Teaching United States History is excited to present Teach My Book, a series of posts where distinguished authors reflect on their work and how instructors might integrate their insights into the classroom. Our thoughts today come from Richard Blackett, Andrew Jackson Professor of History at Vanderbilt University, the author of The Captive’s Quest for Freedom: Fugitive Slaves, the 1850 Fugitive Slave Law, and the Politics of Slavery (Cambridge University Press, 2018).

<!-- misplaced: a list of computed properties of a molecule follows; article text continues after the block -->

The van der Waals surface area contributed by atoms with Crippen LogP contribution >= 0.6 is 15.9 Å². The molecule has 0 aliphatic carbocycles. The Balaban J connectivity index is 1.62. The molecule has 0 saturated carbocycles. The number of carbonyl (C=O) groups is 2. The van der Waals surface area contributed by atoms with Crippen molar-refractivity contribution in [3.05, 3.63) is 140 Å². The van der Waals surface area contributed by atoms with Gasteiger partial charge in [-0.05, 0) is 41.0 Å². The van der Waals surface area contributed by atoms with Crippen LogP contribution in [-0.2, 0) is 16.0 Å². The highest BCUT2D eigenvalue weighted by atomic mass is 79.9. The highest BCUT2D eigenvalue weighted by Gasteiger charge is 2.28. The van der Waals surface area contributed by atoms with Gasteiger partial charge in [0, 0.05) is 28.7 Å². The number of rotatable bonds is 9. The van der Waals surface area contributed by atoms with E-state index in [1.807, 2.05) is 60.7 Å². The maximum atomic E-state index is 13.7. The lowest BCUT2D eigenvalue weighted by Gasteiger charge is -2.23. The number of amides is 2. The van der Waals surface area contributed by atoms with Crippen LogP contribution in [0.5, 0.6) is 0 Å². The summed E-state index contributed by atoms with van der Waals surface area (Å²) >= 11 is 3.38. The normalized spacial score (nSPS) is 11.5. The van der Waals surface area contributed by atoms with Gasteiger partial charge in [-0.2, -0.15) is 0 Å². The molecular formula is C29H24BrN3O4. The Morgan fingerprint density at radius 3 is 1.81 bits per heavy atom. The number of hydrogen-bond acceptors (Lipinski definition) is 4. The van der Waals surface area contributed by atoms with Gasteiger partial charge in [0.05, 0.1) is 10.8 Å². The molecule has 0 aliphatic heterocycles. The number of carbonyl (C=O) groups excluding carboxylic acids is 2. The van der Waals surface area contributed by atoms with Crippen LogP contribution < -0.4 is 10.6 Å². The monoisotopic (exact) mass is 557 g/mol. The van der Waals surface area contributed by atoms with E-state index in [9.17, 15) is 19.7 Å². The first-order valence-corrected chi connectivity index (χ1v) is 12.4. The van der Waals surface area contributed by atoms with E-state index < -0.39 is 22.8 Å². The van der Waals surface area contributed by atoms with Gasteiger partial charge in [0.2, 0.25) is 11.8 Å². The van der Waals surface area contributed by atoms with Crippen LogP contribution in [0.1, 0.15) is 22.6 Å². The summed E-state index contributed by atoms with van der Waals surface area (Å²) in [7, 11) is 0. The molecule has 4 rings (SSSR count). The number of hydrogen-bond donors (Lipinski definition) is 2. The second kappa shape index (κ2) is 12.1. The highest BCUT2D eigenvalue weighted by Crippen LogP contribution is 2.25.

A major feature of the Compromise of 1850, which hoped to resolve existing political and territorial issues following the war with Mexico, the Fugitive Slave Law (FSL) was the most politically consequential law of the antebellum period, some might even say of the entire 19th century. Among its many draconian features was the denial of habeas corpus and trial by jury, pillars of western jurisprudence. Anyone who refused the demands of local and federal authorities to aid in the recapture of suspected fugitives were liable to hefty fines, in effect turning citizens into slave catchers. Hearings were to be adjudicated by commissioners, quasi-judicial officers, whose decisions were final. For every decision to return a suspect, commissioners were paid $10 but $5 if the decision went against the claimant. The cost of rendition were to be borne, exclusively, by the federal treasury. The law, in effect, nationalized slavery. In doing so, it generated widespread opposition and gave impetus to an increasingly radical abolitionist movement. Scores of meetings, in cities, small towns and villages throughout the north, vowed to resist its enforcement. These meetings gave voice to a vibrant and organized inter-racial opposition at whose center were members of black communities who stood most to suffer from the law communities that, over the years, had welcomed and sustained unspecified numbers of former slaves. A critical feature of the resistance was the formation of vigilance committees pledged to aid fugitives and resist enforcement of the law. Their membership, made up almost exclusively of blacks, was supported by a coterie of white lawyers whose services were provided pro bono. All but one of the Acting Committee of Philadelphia’s Vigilance Committee, for example, was African American. They conducted the daily business of the Committee temporarily housing escapees, shepherding them through the city, and sending them safely on to other stations on the Underground Railroad. Its white lawyers, members of one of the state’s two abolitionist societies, were always on hand to defend suspected fugitives. The black community never failed to turn out at hearings to voice their opposition to the law and express their support for the accused. When the opportunity presented itself, organized groups of blacks stormed hearing rooms and spirited away the accused to safety. As a last resort, when it appeared the accused would be returned, opponents offered to purchase the accused.